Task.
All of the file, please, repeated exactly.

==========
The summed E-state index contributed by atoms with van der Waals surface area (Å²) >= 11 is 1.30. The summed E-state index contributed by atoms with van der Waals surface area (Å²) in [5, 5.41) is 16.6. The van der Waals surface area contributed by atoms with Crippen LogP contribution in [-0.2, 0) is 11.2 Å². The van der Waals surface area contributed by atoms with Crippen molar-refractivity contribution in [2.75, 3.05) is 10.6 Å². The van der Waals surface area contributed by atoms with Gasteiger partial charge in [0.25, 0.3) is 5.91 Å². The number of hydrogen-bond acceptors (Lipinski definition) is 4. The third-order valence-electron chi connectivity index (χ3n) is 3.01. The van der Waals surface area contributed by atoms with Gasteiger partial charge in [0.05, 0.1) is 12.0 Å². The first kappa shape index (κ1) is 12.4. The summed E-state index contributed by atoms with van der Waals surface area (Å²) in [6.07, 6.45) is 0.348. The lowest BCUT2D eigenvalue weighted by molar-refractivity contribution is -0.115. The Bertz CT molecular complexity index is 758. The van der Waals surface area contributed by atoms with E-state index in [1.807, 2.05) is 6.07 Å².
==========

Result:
The summed E-state index contributed by atoms with van der Waals surface area (Å²) >= 11 is 1.30. The summed E-state index contributed by atoms with van der Waals surface area (Å²) in [5, 5.41) is 16.6. The van der Waals surface area contributed by atoms with Crippen LogP contribution in [-0.2, 0) is 11.2 Å². The van der Waals surface area contributed by atoms with Crippen molar-refractivity contribution in [2.75, 3.05) is 10.6 Å². The van der Waals surface area contributed by atoms with Gasteiger partial charge in [0.25, 0.3) is 5.91 Å². The number of hydrogen-bond acceptors (Lipinski definition) is 4. The third-order valence-electron chi connectivity index (χ3n) is 3.01. The van der Waals surface area contributed by atoms with Gasteiger partial charge in [0.05, 0.1) is 12.0 Å². The first kappa shape index (κ1) is 12.4. The summed E-state index contributed by atoms with van der Waals surface area (Å²) in [6.07, 6.45) is 0.348. The lowest BCUT2D eigenvalue weighted by molar-refractivity contribution is -0.115. The Bertz CT molecular complexity index is 758. The van der Waals surface area contributed by atoms with E-state index in [1.807, 2.05) is 6.07 Å².